From the report, by Zachary Tumin with Archon Fung:
“Today, the global recession — coupled with changes such as the retirement of the post-World War II generation, the emergence of millennials, new waves of interactive communications technology, and low-cost collaboration platforms — is sparking a next wave of citizen engagement, reform of government, and the transformation of service.
“These collaborations reflect a profound realization that neither government, service providers, nor citizens can often accomplish their purposes without collaboration. In a networked world, the speed of change, the pace of risk and the breadth of opportunity means no one institution, organization or individual can go it alone. Especially now, with governments around the world facing financial crises, joining up and co-producing services with citizens, industry and non-governmental organizations seems essential.
“Even in flush times, such cross-boundary collaboration is difficult. Old-school legacy arrangements can stop innovation cold. Funding is stovepiped. Information is highly compartmentalized. Computer systems cannot easily operate together. Hierarchies are slow to change. Information assurance and privacy clash with calls for transparency and openness. Shared missions have no one uniquely accountable for outcomes. Even with all the obvious failures of recent years, from 9/11 to Katrina to the global financial crisis, agencies, organizations and units persist in “going it alone.”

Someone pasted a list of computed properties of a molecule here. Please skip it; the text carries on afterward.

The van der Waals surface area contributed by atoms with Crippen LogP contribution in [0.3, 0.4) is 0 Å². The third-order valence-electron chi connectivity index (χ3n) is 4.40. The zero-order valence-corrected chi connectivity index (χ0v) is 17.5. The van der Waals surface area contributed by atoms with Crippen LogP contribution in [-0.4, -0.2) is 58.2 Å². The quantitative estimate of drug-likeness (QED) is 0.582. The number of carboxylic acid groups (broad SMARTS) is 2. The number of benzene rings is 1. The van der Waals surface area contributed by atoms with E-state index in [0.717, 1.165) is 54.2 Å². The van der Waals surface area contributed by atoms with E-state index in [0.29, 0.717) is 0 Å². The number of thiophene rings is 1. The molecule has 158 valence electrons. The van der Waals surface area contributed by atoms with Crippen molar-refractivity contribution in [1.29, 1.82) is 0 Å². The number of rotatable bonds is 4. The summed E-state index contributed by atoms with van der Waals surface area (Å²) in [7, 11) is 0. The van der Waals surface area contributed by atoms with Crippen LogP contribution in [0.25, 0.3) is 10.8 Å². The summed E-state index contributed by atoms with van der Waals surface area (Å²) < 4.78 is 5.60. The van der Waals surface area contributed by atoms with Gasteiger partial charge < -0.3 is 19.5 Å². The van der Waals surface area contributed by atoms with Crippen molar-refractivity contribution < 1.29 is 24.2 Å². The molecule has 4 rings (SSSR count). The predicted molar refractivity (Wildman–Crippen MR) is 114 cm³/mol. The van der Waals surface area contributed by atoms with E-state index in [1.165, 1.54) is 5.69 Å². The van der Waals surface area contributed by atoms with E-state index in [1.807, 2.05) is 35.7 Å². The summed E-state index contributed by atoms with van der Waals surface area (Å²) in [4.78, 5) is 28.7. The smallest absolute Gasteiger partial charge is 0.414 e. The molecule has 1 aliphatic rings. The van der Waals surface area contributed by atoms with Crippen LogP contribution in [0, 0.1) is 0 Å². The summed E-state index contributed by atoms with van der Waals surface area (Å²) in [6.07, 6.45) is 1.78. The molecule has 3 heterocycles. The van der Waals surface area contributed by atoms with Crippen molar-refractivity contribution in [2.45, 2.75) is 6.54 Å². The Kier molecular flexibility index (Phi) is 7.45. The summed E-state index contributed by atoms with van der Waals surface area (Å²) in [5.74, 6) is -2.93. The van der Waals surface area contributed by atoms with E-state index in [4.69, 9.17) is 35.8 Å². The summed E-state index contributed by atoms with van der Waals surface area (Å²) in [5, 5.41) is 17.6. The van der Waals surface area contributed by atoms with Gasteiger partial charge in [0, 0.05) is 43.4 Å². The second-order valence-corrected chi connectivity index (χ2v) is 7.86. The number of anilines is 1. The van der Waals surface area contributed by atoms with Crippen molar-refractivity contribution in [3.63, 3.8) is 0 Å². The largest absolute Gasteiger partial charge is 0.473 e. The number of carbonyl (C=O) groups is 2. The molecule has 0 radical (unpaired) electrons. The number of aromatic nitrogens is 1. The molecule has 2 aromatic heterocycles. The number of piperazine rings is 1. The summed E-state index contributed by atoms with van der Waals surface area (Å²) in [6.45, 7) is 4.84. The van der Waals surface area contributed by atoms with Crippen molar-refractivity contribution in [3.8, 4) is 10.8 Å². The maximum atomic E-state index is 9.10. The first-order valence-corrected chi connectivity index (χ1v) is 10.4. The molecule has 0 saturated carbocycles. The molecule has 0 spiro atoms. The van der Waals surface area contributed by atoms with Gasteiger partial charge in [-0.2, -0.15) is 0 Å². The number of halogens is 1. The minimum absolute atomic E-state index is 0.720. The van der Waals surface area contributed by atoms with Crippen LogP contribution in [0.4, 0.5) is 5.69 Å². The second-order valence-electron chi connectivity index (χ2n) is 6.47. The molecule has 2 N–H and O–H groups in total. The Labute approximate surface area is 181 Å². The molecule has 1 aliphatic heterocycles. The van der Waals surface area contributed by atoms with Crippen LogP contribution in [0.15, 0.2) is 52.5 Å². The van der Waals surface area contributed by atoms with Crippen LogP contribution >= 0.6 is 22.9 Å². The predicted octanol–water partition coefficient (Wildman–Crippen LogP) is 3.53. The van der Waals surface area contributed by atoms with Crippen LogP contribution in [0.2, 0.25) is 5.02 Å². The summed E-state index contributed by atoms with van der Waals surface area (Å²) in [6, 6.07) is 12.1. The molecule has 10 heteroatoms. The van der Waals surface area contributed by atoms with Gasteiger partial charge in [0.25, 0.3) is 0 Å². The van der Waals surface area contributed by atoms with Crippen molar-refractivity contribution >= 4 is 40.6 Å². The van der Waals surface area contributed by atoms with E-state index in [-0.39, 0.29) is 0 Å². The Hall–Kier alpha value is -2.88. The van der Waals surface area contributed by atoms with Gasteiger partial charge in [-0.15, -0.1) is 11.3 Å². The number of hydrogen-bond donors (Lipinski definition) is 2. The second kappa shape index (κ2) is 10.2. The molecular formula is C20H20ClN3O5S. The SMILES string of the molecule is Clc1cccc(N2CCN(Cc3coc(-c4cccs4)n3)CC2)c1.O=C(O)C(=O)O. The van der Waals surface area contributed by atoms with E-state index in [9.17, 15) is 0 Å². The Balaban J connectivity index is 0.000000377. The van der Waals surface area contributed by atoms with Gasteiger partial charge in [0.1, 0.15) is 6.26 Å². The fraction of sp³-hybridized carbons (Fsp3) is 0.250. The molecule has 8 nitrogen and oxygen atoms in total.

“Especially in difficult times, when the “pie” is shrinking, individuals, institutions and societies tend to hunker down to assure their “slice” stays the same. At the level of government, for example, some agencies retreat to statutory core mission. Many managers are more risk-averse than ever. Oversight intensifies, shared mission-vision takes a back seat and investment in innovation dries up. Collaboration is a last resort — to be trotted out only when you’re backed into a corner.
“Yet evidence suggests, also, that in such times governments around the world may be more prone to reducing barriers to change, and experimenting more. Switching costs have lowered. Digitally enabled collaborations and innovation have blossomed. The technologies of smartphones and tablet, cloud and open platforms make adoptions light, fast and agile. All these moves provide clear evidence that the potentials for gains from new network-enabled collaborations are high…”